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A deemed university or “deemed-to-be-university” is a status granted in India by the Department of Higher Education to certain universities meeting specific standards of research and excellent scholarship. When a college gets this status, it’s able to set its own curriculum, prices, and types of study without reference to the department or to any other universities with which it may share affiliation. It wasn't until the 1950s that the deemed university came into existence, and initial numbers of colleges that bore this approval grew slowly. This changed in the late 20th century, with a number of universities receiving this recognition, which was followed by a retraction of deemed university status by about a third in 2010. It’s not clear that universities will continue to retain Department of Higher Education approval of this type in the future, and other ways of classifying colleges have been proposed.
The University Grants Commission wrote the laws that initially dictated when institutions could be called a deemed university in 1956. They’re not very specific, and since that time, more precise definitions of this form of university have emerged. Some qualifications supposedly met by a deemed-to-be-university is that it has existed for at least 10 years, has a commitment to research and innovation, and that it is financially sound.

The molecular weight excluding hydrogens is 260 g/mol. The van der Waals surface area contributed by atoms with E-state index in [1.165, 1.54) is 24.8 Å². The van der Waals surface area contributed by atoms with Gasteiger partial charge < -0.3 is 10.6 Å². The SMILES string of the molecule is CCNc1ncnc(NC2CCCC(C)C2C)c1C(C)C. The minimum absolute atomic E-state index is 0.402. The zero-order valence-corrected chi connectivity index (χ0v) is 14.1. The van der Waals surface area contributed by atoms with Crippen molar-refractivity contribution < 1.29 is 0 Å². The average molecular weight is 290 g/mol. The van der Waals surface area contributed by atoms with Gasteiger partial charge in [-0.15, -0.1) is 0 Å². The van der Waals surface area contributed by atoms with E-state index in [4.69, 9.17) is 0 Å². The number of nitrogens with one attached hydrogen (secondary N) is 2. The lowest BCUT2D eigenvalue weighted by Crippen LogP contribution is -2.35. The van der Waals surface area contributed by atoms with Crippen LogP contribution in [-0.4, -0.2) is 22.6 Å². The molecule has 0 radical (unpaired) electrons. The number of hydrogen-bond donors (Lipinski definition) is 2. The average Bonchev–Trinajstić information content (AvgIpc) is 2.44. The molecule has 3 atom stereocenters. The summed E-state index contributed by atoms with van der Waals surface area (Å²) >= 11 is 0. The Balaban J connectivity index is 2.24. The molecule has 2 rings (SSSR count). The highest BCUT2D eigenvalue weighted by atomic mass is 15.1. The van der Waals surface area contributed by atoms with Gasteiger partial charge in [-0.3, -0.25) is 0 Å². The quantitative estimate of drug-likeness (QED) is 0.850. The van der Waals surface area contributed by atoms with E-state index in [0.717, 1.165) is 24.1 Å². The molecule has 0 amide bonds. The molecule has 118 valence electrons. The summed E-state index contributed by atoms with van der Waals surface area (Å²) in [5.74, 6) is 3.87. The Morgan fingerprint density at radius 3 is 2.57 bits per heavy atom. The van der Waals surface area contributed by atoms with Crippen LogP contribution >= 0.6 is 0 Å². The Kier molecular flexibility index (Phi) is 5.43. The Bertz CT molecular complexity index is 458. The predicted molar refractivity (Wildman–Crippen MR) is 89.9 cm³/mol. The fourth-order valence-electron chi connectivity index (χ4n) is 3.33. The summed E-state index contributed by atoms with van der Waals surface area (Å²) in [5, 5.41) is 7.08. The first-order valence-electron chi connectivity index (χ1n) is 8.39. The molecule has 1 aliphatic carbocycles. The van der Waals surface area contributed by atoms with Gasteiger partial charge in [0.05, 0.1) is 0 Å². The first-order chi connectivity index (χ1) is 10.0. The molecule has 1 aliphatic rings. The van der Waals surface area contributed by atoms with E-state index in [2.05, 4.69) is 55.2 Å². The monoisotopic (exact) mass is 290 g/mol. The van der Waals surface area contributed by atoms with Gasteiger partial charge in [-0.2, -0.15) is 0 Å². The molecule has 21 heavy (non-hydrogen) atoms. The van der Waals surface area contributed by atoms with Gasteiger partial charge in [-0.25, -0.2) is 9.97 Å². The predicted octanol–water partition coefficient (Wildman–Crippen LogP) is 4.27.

In the past, when a college meets these requirements it could apply to become a deemed university. If that application was successful, the college operated and gave out degrees under its own name, instead of that of an affiliate college, managed its finances, conducted its own administration, created its own laws, and determined what educational paths it would pursue. Deemed universities increasingly offered programs like distance learning, and some of them were considered to be very good colleges.
Increasingly, the Department of Higher Education heard people’s concerns or complaints about the abuses or poor educational standards of some of these schools because they weren’t pursuing rigorous academic standards. This led to interest in the late first decade of the 2000s to fully inspect all deemed university schools and determine if they’d continue to have the government stamp of approval. Many of them lost their status, and many more were put on warning. Presently less than 50 schools retain this designation.
These investigations were undertaken at the same time Indian interest grew in different methods of classifying schools to help determine which ones are reputable. The government continues to consider other methods for school approval, among them, things like using accreditation to identify those colleges that are meeting certain standards. Some argue the deemed university is still a good idea but simply needs redefining or more government oversight so that these schools commit to an expected level of excellence. For those people considering a degree from a deemed university, the ones that retain this designation are usually professionally recognized.
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